Fig. 1 (a) Preoperative posteroanterior and lateral right wrist radiographs of a 73-year-old right-hand dominant female with a long-standing history of severe, painful RA. The patient also showed symptoms of distal radioulnar joint arthritis. (b) Postoperative radiographs after TWA and distal ulna excision.
Courtesy of Patrick M. Kane, MD


Published 10/1/2015
Maureen Leahy

Study Finds High Incidence of Complications Following Wrist Arthroplasty

Risk of revision is significant

Despite continued advances in implant design, the potential for complications and need for further surgery are significant following partial wrist arthroplasty (PWA) and total wrist arthroplasty (TWA), according to study data presented at the 2015 American Society for Surgery of the Hand (ASSH) annual meeting.

“Historically, the predominant indication for TWA has been wrist pain secondary to end-stage rheumatoid arthritis (RA),” Patrick M. Kane, MD, said. “However, improved implant design, along with increased public awareness and the desire for more function-preserving options, has led to greater interest in TWA and PWA for a wider audience. Yet, little mid- to long-term data exists on clinical outcomes, complications, or revision rates for currently available implants.”

Study design
Dr. Kane and his co-researchers retrospectively reviewed data on 100 patients (105 wrists) who had undergone distal radius hemiarthroplasty (DRH, n = 52), carpal hemiarthroplasty (CH, n = 6), or both (TWA, n = 47) at their institution between 2005 and 2014. DRH procedures were performed using either polyethylene (n = 13) or all-metal (n= 39) radial components up until 2010, after which a transition was made to strictly all-metal components.

Indications for surgery were primarily degenerative or post-traumatic arthritis in DRH and CH patients, and RA or other inflammatory arthropathies in TWA patients (Fig. 1). Additional patient demographics recorded included age, sex, BMI, handedness, and previous injury. The average patient follow-up was
2.6 years; the longest follow-up was 12.4 years. The study’s primary outcomes were postoperative complications and the need for revision surgery.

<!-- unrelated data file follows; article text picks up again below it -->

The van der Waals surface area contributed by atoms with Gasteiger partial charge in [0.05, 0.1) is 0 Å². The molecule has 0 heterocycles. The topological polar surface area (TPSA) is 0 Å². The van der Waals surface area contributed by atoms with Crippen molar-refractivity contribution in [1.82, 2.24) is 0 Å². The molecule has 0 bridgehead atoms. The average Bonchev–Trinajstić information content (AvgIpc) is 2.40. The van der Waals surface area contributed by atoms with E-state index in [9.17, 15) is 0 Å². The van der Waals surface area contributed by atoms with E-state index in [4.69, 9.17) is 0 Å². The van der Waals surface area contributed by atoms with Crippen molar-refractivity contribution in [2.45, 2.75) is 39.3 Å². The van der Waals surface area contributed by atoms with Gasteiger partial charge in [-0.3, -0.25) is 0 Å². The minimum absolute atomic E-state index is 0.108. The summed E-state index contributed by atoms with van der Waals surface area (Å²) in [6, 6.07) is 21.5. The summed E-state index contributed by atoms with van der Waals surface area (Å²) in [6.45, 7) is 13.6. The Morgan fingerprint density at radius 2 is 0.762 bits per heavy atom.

Findings, conclusions
The researchers reported similar postoperative complication rates in the three surgical groups, with an overall complication rate of 50.5 percent. Contractures and component failure accounted for the largest number of complications requiring further surgery (20 percent and 15 percent, respectively). The overall revision rate was 39 percent. The mean number of revisions performed per patient was 2.12; the average time from index surgery to the first revision was 20.76 months.

“Although the type of surgery did not have a significant effect on complication rates, it did play a role in the type or severity of complications,” Dr. Kane said. “The incidences of soft-tissue-type complications such as contracture were much higher (P < 0.001) in DRH patients (42.3 percent), compared to TWA patients (16.7 percent), while TWA patients had the highest incidence of component failure (24 percent) (P = 0.046) across all groups,” he explained.

“Similarly, although the transition to all-metal components for DRH did result in less implant failure, the overall complication rate was not significantly changed,” he said.

The underlying indications for surgery were also not significant in predicting risk for, or type of, complication.

Differences among the surgical groups with respect to superficial and deep infections were not significant, Dr. Kane noted. Superficial infections occurred in 7.1 percent of TWA patients and 7.6 percent of DRH patients; most resolved with oral antibiotics. Deep infections occurred in 4.7 percent of TWA patients and 3.8 percent of DRH patients; these were associated with a high number of medical comorbidities and multiple prior surgeries. All deep infections required removal of hardware, placement of an antibiotic spacer, and a prolonged course of intravenous antibiotics prior to a definitive surgery.

The authors admit that the study did have limitations, namely its retrospective design and absence of patient outcomes or satisfaction scores. Nonetheless, “As PWA and TWA continue to evolve as treatment options, they should be carefully examined with respect to both goals and patient/physician expectations,” Dr. Kane cautioned. “Patients should be extensively counseled on the potential for complications and an arduous treatment course if complications develop.”

Dr. Kane’s coauthors of “Wrist Arthroplasty: A Complicated Matter” are Michael Gaspar, MD; Jesse Lou, BA; Randall Culp, MD; and Sidney Jacoby, MD. The authors’ disclosure information can be accessed at

Maureen Leahy is assistant managing editor of AAOS Now. She can be reached at

Bottom Line

  • Although PWA and TWA may provide significant pain relief for arthritic wrists, these procedures have a high incidence of postoperative complications, many of which require revision surgery.
  • Patients should be counseled on the potential risks and complicated postoperative course of treatment.
  • Certain patients, particularly those with multiple comordibities or poor skin quality, should be screened cautiously prior to PWA or TWA.


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